Follow by Email

Saturday, June 27, 2020

Stand up for cats in rescue.... keep us apart and safe.

Cats in rescue ought to be kept in single houses - unless they already know their companions. Just dumping us in a pen full of strange cats is enormously stressful.
It may seem like a good idea to save money, or just to rescue more cats, but it doesn't pay off.
More stress means more disease. More disease means more vets bills. More disease also means more cats are euthanised.
Scientists have measured our stress levels in rescue, and a pen full of cats - coming in and going out to new homes - is the worst possible accomodation.
So, rescues, start thinking smart not fast. Build proper premises. Take in fewer cats, concentrate on homing them out fast.You will save money and you will save more cats.
And saving more cats is what we all want.


  • For more feline thoughts on human behaviour go here.

Saturday, June 20, 2020

Stand up for cats in rescue.... hideaways

Cats in a rescue shelter or a vet's surgery need a hideaway. They shouldn't be left without privacy, on a shelf being stared at by passing humans. Staring is very intimidating to us cats.
If we have somewhere to hide, we feel happier about coming out to interact with humans. And then we are more likely to be adopted.
So why don't humans give us a hiding place? Because they don't think like a cat. And they don't bother to find out what we need or read up on the topic.
It doesn't cost much. There is an excellent Feline Fort which should be in every vet surgery. It's got a perch and a hiding place. And for rescue shelters who have too little money, a box will do just as well.
Better still, it can go to the new ho
me with the cat, so that the new home has a bed with a familiar smell. Smell matters.
Educate your local rescue....


  • For more information on human management techniques buy this book here.

Saturday, June 13, 2020

Humans are getting hairier... and worse dressed

Jasmine has kept her fur beautifully groomed.
Are humans losing it? They seem to be getting hairier! Or is it just that they cannot groom themselves?
Look around at the humans you know, the ones that are now staying indoors most of the time. The fur on their head is growing longer and seems to be changing colour too - grey and brown instead of blonde.
The men are trying to grow whiskers. Poor things can only manage stubby facial fur not proper long and beautiful whiskers.
Compare this to your own fur -- still delightfully untangled, unchanged in colour, beautifully and sensitively styled and groomed. By you. Strong and sensitive whiskers, each tapered at the end for extra finesse.
And their clothes, that they cover their bodies with because they can't grow proper fur, seem to be changing too. Many of them are staying in dressing gowns or pyjamas or night clothes all day.
I have tried to set a good example by rigorous and stylish grooming all over my body. Not forgetting those tricky bits on the belly and lower down.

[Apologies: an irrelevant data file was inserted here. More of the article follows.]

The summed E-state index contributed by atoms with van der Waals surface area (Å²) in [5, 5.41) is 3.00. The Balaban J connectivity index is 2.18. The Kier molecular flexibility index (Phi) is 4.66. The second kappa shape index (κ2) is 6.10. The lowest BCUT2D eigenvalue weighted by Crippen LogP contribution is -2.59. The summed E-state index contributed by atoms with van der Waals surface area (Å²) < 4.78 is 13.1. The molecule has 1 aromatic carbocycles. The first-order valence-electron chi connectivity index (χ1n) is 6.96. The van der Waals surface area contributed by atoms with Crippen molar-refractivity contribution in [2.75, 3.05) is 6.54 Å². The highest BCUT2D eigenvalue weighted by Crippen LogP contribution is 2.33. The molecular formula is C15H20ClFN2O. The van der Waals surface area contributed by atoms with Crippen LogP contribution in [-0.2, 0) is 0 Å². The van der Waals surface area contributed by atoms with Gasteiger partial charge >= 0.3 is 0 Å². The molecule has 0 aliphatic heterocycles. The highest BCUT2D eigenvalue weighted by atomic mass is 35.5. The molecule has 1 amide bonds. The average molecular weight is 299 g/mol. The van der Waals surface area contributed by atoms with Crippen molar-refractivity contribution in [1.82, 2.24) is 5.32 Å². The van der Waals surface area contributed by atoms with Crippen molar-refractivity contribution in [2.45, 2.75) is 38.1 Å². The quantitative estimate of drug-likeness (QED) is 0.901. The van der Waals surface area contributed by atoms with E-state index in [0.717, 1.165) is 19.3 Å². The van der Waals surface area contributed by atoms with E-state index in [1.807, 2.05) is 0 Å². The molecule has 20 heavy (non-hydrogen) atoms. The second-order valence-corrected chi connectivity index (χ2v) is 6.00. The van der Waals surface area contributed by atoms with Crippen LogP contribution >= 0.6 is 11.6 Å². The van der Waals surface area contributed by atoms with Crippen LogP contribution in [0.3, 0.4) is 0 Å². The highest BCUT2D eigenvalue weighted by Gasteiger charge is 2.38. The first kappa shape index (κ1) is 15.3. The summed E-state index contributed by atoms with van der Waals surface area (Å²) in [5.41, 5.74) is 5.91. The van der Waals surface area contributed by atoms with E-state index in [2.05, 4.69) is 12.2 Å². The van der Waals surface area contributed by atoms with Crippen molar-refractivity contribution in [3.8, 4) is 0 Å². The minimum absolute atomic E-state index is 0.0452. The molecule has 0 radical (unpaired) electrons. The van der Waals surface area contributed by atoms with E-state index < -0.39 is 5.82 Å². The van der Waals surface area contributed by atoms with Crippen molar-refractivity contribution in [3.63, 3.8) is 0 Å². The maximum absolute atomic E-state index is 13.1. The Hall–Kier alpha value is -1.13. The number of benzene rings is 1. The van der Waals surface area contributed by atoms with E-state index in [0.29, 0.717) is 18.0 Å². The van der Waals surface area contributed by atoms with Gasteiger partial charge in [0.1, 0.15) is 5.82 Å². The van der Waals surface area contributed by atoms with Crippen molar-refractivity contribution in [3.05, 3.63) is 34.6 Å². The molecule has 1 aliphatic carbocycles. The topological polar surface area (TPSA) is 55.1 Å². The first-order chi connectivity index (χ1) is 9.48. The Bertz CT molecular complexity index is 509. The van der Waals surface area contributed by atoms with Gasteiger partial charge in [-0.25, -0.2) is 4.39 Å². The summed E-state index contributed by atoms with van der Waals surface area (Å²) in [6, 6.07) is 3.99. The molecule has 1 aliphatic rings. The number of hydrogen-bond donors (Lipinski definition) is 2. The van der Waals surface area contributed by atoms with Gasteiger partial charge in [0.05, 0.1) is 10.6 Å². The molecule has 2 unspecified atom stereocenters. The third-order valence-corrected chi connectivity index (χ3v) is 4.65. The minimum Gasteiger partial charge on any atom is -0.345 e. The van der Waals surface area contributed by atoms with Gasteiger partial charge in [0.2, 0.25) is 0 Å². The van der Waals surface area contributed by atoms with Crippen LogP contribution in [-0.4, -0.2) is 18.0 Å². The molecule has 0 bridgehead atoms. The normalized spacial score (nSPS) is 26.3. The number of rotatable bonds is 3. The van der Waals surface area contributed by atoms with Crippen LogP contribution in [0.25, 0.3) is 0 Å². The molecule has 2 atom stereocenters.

Humans seem to be losing what little self respect they once had, and becoming unable to care for themselves.
What can we cats do about this?


  • For more on managing your human get my book here.

Saturday, June 06, 2020

Stand up for Cats in Rescue.

Fear and frustration in a rescue
It's time somebody stood up for cats in shelters. Big rescue organisations often treat cats like second hand kittisens. Dogs get all the attention. Cats are just an add on. Humans, purrlease do something.
What is the worst?
Well the worst is the smell and sound of the premises. The scent of dog wafts everywhere - on the hands and clothing of the staff, on the clothing of the would-be adopters, in the veterinary surgery, and in the offices of the manager
Nobody remembers that most of us cats are scared by dogs.
Then there is the constant sound of barking. We cats have the widest range of hearing of almost all animals. We can hear a mouse's footfall. But do shelter staff care? Do they even think of the constant stress of the constant noise of barking?
Nobody remembers the noise of dogs scares us.....
Purrlease, humans, do something.
Educate yourself and others about what we need and want.
Stand up for cats in Rescue!
Share this post!

  • Read more on feline rights here.

Help for cats whose humans show behaviour problems.

This blog is devoted to the study of human behaviour. We cats, who live with this sometimes unpredictable and always feeble minded species, can benefit from seeing their behaviour in its proper scientific context. The study of feline dilemmas, training problems, and difficulties with humans, can only benefit all of us. All of us train our humans - to buy the right food, for instance, but many of us do not have knowledge of how to improve our training methods. The human species is obviously not as intelligent as the cat, but nevertheless can learn quite a lot - if properly managed. Topics of interest include the use of claw and order, purring as a human reward, rubbing your human up the right way, when to bite, spraying as a method of making our wishes known, ignoring the human, human harassment, human inattention and sheer human stupidity. I welcome your questions. Photos can be sent via my secretary's website, www.celiahaddon.com This blog has been chosen as one of the top 50 feline blogs by Online VetTechprogramms.org